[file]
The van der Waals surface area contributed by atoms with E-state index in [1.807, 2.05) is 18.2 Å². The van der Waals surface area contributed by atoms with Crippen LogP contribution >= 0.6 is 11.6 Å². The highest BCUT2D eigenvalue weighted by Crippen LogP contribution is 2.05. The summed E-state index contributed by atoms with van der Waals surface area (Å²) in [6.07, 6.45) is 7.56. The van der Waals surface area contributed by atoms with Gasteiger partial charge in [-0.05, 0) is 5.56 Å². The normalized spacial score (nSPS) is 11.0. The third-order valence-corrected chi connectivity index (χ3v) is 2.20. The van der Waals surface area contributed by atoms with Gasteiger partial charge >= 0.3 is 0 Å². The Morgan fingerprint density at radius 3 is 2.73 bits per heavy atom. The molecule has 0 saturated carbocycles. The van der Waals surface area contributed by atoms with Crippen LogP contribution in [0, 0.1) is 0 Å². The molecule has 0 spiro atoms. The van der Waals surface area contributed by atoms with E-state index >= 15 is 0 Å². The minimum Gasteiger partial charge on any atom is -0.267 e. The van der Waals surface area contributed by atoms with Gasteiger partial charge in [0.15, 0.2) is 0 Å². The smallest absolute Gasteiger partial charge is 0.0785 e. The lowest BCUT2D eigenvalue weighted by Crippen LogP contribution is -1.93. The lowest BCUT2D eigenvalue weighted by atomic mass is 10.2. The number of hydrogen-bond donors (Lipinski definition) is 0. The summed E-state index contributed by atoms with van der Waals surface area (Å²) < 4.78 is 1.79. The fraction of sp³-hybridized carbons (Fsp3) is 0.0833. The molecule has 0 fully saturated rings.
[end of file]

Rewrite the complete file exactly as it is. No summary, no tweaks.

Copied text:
The van der Waals surface area contributed by atoms with E-state index in [1.807, 2.05) is 18.2 Å². The van der Waals surface area contributed by atoms with Crippen LogP contribution >= 0.6 is 11.6 Å². The highest BCUT2D eigenvalue weighted by Crippen LogP contribution is 2.05. The summed E-state index contributed by atoms with van der Waals surface area (Å²) in [6.07, 6.45) is 7.56. The van der Waals surface area contributed by atoms with Gasteiger partial charge in [-0.05, 0) is 5.56 Å². The normalized spacial score (nSPS) is 11.0. The third-order valence-corrected chi connectivity index (χ3v) is 2.20. The van der Waals surface area contributed by atoms with Gasteiger partial charge >= 0.3 is 0 Å². The Morgan fingerprint density at radius 3 is 2.73 bits per heavy atom. The molecule has 0 saturated carbocycles. The van der Waals surface area contributed by atoms with Crippen LogP contribution in [0, 0.1) is 0 Å². The molecule has 0 spiro atoms. The van der Waals surface area contributed by atoms with E-state index >= 15 is 0 Å². The minimum Gasteiger partial charge on any atom is -0.267 e. The van der Waals surface area contributed by atoms with Gasteiger partial charge in [0.15, 0.2) is 0 Å². The smallest absolute Gasteiger partial charge is 0.0785 e. The lowest BCUT2D eigenvalue weighted by Crippen LogP contribution is -1.93. The lowest BCUT2D eigenvalue weighted by atomic mass is 10.2. The number of hydrogen-bond donors (Lipinski definition) is 0. The summed E-state index contributed by atoms with van der Waals surface area (Å²) < 4.78 is 1.79. The fraction of sp³-hybridized carbons (Fsp3) is 0.0833. The molecule has 0 fully saturated rings.